Most of the time when a DUI arrest occurs, it happens moments after you were behind the wheel: either at a DUI roadblock, the scene of a DUI accident, or during a traffic stop. In these circumstances, if the officer discovers you are drunk or on drugs, it’s obvious that you were driving under the influence. But what about cases where police only interview you later? In these cases, “drinking after driving” is a potential DUI defense.
What is the drinking after driving defense?
“Drinking after driving” states that you were sober, or within the legal limit, at the time you were driving. Only later, after you stopped the car, did you begin to drink. You may have been intoxicated by the time officers found you, but you were not intoxicated when you were driving.
This defense relies on two important facts:
- Only driving under the influence is illegal. Both of California’s DUI laws, 23152(b), only criminalize being impaired while driving. It is not illegal to be impaired in your home, in a parked car, or even (for the purposes of DUI) on the side of the road. Drinking after you stop the car is not a DUI.
- Officers cannot tell when you started drinking. If police get an accident call and arrive 15 minutes later, and they find you drinking or drunk, they will naturally assume a DUI. But that may not be true. They have no way of knowing whether you were drunk to start with or if you started drinking after the accident.
What are examples of how the drinking after driving defense would work?
Here are three examples:
- A man is on his way to a bar late at night. On a dark road, he clips a bicyclist who did not have any lights on. All the man hears is a thud, and when he stops and looks in the mirror he sees nothing and assumes it was an animal. An hour later, police track his vehicle to the bar and find him there, drunk. The man can claim he only started drinking when he reached the bar and did not drive under the influence.
- A woman is driving home from a party. She’s not familiar with the part of town the party was in, and she keeps looking at her phone to check directions home. As she does so, she swerves out into the other lane and almost hits an oncoming car. There is no accident, so she keeps going, but the other driver calls police and reports a swerving driver. When the woman gets home she decides to unwind by having some wine. Forty minutes later the police show up and arrest her for DUI, but they have no idea when she started drinking.
- A man gets into a serious car accident. He is shaken but uninjured; the other driver, however, has an injured passenger. They call 911, but the man begins to feel panicked. He takes out a hip flask and begins drinking whiskey to steady his nerves. When police arrive, they see him drinking and arrest him for DUI—even though he may not have been drinking behind the wheel.
All of these are cases where a DUI lawyer could build a strong “drinking after driving” defense.
Will I get in trouble for admitting I was drinking?
It depends on the circumstances. In Example #3 above, for example, the man could be convicted of an Open Container violation, because he had a flask of whiskey in his vehicle, or even Public Drunkenness for drinking along the roadside. And the man in Example #1 could be convicted of a hit and run charge, not involving drinking, even though he didn’t know he hit someone. All of these charges, however, are less severe than a DUI or a DUI Hit and Run.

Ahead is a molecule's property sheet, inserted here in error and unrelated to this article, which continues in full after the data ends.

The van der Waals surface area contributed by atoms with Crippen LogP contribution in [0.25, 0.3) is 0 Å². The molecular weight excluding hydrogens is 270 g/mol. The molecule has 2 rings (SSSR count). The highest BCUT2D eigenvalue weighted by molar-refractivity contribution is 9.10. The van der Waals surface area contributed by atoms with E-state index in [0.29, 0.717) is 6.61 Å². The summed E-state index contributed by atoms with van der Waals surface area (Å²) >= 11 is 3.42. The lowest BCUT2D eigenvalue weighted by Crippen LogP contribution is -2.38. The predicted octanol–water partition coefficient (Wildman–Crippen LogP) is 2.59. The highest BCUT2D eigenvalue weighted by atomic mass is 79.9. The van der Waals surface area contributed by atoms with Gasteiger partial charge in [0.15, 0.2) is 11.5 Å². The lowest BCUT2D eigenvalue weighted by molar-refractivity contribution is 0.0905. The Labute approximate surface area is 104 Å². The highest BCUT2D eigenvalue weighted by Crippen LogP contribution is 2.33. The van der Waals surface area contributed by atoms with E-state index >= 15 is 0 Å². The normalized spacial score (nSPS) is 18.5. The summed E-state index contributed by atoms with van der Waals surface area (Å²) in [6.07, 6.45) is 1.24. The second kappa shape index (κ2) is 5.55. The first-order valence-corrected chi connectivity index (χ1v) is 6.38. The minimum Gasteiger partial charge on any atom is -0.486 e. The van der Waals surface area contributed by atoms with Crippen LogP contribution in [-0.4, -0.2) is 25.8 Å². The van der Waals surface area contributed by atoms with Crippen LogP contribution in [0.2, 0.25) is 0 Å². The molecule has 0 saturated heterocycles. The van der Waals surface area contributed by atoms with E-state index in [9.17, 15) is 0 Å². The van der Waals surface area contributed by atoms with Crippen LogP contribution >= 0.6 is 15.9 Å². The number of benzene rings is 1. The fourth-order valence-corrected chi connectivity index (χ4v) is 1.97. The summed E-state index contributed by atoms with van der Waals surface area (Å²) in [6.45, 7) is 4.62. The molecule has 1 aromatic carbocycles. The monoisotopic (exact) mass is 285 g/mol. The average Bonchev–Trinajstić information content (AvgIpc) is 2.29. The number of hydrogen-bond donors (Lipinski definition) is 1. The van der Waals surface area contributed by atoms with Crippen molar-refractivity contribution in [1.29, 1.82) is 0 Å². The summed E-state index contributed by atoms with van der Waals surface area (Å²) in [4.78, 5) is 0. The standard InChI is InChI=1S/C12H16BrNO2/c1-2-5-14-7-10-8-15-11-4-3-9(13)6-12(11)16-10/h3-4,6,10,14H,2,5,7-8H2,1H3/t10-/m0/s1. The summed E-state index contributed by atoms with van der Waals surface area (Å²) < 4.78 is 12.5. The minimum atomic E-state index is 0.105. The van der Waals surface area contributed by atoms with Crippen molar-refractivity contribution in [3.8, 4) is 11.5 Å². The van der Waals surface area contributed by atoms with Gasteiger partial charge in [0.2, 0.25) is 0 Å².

The same principle applies to underage drinkers. A driver under 21 will get in serious trouble if they admit they were drinking after an accident or traffic incident. But the penalties for Underage DUI are even more serious.
Essentially, the “drinking after driving” defense means you’re willing to risk conviction of a lesser charge in order to avoid a life-changing DUI.
Can I use this defense for a drug-related DUI?
Yes. The same principle applies to DUI charges involving marijuana, painkillers, or any drug (legal or illegal): if you can cast doubt on whether you were on the drug while driving, you may have a strong defense.
The tradeoff with “drugs after driving,” however, is that you have to admit to using drugs to use this defense. If it was an illegal drug like cocaine, you will likely face some drug charge even if you beat your DUI. This is almost always better than a drug DUI charge, however.
How strong is this defense? What evidence do I need?
Whether this defense works depends almost entirely on the evidence you can provide. In general, if you were found drunk shortly after a traffic incident, police (and prosecutors) will assume you were driving under the influence. To claim otherwise, you need evidence.
Examples of evidence include:
- Your breath test or blood test shows a low blood alcohol concentration, consistent with starting drinking only recently
- Witnesses saw when you started drinking, or saw that you were not intoxicated when you first got out of the car (for this you will need witnesses who don’t know you)
- You have receipts showing when you purchased the alcohol
- The alcohol flask or bottle you were drinking from is nearly full, suggesting you hadn’t been drinking for long
It also helps if you have a consistent story about your drinking from the first time the police talked to you. If you said immediately, “No, I only started drinking when…” then your story is more credible than if you originally denied drinking and later changed your story.
Used properly, the drinking after driving (or drugs after driving) defense is powerful. It could cause the entire DUI charge to be dropped, in some cases without even going to trial.
Have you been charged with DUI? We can connect you with an experienced Los Angeles DUI lawyer and get you a FREE consultation. Fill out the form to the right or call (310) 862-0199 and get your free consultation today.